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Prepping for a possibility of survival challenges

By Lisa Brody  The last few years' global calamities sound like eerie passages straight out of from the Bible – a deadly world-wide pandemic, out of control wildfires, droughts, floods, hurricanes, blizzards, earthquakes, extremes of heat and freezing cold, blackouts, political upheaval in several countries, even the reawakening of millions of cicadas descending upon parts of the United States in their once-in-a-17-year cycle. It's enough to make anyone want to hide away in their basement or under the covers and never come out. While most people won't head downstairs forever, increasingly many individuals are preparing for various potential catastrophes, and the possibility they may need to either heed stay at home orders, similar to the early days of the COVID-19 pandemic, or to get ready to flee their homes for an unknown period of time at a moment's notice. Once referred to as survivalists who chose to live “off the grid,” today those who choose to arrange their lives for any eventuality are called “preppers,” and are not isolated individuals or loners, but everyday folk. Stephanie Hartwell, a sociologist and Liberal Arts and Sciences Dean at Wayne State University, noted that often that understanding comes from undergoing a traumatic event. “It's based on trauma, on the chaotic world we live in,” Hartwell said. “Not everyone want to be the last one left on earth. It's logical based on the political arena, natural disasters, manmade disasters, how the world may be running out of water. How do we make ourselves important in a chaotic world? There is often the seed of trauma, where they have been impacted by something of complexity. There is an understanding of the likelihood of a disaster and the feeling of the need or impulse to prepare. This is a problematic world. We need to prepare for the inevitability. Some of it is human nature, some of it is trauma and fear, and some of it is the inability to control life – like climate change and natural disasters, today's politics. It makes us feel hopeless. It used to be a loner guy with mental health problems living in the woods. But today, many are concerned about the world,” Hartwell continued. “Prepping is a way to try to instill control and safety into their lives. People aren't feeling safe.”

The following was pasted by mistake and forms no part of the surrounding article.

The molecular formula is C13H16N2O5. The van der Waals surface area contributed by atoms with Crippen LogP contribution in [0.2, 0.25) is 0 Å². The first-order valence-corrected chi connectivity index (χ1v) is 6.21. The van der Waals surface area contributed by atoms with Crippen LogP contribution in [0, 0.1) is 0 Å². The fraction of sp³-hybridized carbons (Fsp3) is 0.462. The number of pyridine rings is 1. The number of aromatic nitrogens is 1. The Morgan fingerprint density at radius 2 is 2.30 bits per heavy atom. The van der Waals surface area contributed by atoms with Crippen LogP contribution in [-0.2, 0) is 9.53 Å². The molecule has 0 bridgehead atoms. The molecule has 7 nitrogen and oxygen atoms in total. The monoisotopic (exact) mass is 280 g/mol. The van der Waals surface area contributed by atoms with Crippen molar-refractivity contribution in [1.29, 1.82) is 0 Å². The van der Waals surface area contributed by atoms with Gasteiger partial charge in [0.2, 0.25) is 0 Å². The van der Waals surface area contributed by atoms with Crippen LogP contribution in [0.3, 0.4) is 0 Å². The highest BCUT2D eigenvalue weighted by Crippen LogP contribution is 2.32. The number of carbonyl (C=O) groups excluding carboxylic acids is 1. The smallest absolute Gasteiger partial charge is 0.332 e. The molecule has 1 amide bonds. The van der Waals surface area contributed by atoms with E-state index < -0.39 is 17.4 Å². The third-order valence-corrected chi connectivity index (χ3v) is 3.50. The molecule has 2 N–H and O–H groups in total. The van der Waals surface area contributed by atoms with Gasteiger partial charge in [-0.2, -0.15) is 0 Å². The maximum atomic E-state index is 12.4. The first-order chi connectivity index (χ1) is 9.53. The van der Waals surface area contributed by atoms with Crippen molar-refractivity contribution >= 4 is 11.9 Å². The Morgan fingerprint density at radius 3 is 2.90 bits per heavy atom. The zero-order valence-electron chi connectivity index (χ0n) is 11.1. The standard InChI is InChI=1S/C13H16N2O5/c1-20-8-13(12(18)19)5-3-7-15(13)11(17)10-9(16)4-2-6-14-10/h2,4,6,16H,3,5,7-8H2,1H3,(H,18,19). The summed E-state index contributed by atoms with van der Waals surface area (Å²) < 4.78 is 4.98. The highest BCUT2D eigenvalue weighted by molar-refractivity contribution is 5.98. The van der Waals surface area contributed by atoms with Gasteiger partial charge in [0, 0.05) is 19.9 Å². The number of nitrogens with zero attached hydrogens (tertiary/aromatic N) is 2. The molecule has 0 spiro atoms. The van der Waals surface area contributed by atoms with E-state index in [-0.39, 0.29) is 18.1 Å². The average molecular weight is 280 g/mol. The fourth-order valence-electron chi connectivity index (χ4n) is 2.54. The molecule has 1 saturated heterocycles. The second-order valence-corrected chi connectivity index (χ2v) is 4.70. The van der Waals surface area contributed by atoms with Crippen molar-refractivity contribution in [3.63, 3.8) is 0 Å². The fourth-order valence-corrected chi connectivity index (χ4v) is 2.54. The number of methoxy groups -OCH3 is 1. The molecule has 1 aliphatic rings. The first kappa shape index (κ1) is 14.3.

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What the Constitution says and doesn't say about the truth

Jim Townsend is the director of the Levin Center at Wayne State University law school and a former member of the Michigan House of Representatives. He says the public can’t solve important problems when it disagrees on certain truths. At the Levin Center, Townsend says he is trying to encourage people “to return to the facts,” and constrain representatives to do that. “They have to feel that pressure,” he says, referring to lawmakers. Townsend says representatives also have to work across political boundaries to do what former Sen. Carl Levin taught, which was to conduct investigations with those with whom they disagree. Many policy issues go unsolved, says Townsend, because legislators are not favoring the better angels of their nature. “We have to own up to the fact that a significant reason why we’re failing to address these situations is that lawmakers don’t hold themselves accountable and they don’t hold the executive branch accountable,” he says.